VOTERS WITH DISABILITY
Every Sierra Leoneans deserve the right to votes. Therefore, voters with disability are not exception. ECSL strongly encourages voters with disability to make use of the opportunities to register and vote in all elections.
Services Available to Voters with Disabilities in Sierra Leone
- People with disabilities have the right to register to vote so long as they are eligible, which means they:
- Are citizens of the Sierra Leone;
- Are at least 17 years and 10 months old at time of registration (but to vote, they must be 18 years of age by Election Day);
- Have not been finally convicted of a felony, or if they have been convicted, have completed all of their punishment, including any term of incarceration, parole, supervision, probation, or have received a pardon;
- Note: Deferred adjudication is not a final felony conviction.
- Have not been determined by a final judgment of a court exercising probate jurisdiction to be totally mentally incapacitated or partially mentally incapacitated without the right to vote.
- Individuals who have legal guardians may be eligible to register, depending on whether the court took away their right to vote. All guardianship orders must state whether the individual can vote.
- People with disabilities can receive assistance registering to vote from any state agency that provides services to persons with disabilities or from any person they choose.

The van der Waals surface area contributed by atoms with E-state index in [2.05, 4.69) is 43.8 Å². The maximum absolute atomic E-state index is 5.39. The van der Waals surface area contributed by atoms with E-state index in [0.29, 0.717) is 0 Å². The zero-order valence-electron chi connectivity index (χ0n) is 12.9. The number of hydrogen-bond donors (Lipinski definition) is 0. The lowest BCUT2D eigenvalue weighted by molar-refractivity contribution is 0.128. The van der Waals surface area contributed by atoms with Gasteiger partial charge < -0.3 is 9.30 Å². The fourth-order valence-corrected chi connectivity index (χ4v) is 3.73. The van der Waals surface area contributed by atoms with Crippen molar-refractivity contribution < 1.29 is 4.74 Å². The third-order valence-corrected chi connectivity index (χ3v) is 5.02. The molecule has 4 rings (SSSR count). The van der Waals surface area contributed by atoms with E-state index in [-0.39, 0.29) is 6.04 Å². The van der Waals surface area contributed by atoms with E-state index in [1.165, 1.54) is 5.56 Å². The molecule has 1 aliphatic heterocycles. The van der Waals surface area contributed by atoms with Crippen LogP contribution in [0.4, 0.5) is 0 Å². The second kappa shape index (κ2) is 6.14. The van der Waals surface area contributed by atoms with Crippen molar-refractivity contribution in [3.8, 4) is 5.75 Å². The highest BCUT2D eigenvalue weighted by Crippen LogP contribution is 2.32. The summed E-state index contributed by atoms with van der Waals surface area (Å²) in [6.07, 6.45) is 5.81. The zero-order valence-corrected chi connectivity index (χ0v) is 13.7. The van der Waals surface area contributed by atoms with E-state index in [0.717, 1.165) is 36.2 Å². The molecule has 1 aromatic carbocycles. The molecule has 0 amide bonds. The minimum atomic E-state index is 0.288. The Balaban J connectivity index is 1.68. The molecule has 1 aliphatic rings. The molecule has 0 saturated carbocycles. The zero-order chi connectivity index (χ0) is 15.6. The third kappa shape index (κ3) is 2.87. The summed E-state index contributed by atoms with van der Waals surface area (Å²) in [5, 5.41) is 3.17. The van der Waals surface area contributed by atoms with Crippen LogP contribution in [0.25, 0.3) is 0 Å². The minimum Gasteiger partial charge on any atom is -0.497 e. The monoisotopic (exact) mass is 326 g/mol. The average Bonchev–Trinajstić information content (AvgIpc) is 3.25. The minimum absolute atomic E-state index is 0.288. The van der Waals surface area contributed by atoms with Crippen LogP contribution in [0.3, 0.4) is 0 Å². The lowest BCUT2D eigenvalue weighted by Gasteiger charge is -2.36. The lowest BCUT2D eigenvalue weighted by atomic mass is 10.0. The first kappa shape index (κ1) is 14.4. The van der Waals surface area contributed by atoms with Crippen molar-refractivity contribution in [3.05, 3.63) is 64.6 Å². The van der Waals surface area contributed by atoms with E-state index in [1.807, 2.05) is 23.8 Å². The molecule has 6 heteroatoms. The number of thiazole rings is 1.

Accessible Voting Systems
- ECSL is actively undertaking measures to ensure that all new voting systems be accessible to voters with disabilities and provide a practical and effective means for voters with disabilities to cast a secret ballot.
All Polling Places in Sierra Leone Must be Accessible
Polling places should support voters, not hinder them. When you go to the polls in Sierra Leone, you can expect:
- Your polling place will meet strict accessibility standards, including:
- A location on the ground floor that can be entered from the street
- Doors, entrances, and exits used to enter or leave the polling place
- Stairs necessary to enter or leave the polling place must have handrails on each side and a non-slip ramp
- Removal of all barriers such as gravel, automatically closing gates, closed doors without lever-type handles, or any other barrier that impedes the path of a person with physical disabilities to the voting station
- Voting systems that are accessible to voters with physical disabilities and can accommodate no vision, low vision, no hearing, low hearing, limited manual dexterity, limited reach, limited strength, no mobility, low mobility, or any combination of the foregoing (except the combination of no hearing and no vision)
- Each polling place will offer at least one type of accessible voting equipment. This equipment allows voters with disabilities to vote directly on the system or assist them in marking the paper ballot. Depending on the type of system, voters with disabilities may use headphones or other assistive devices to help them vote independently and secretly.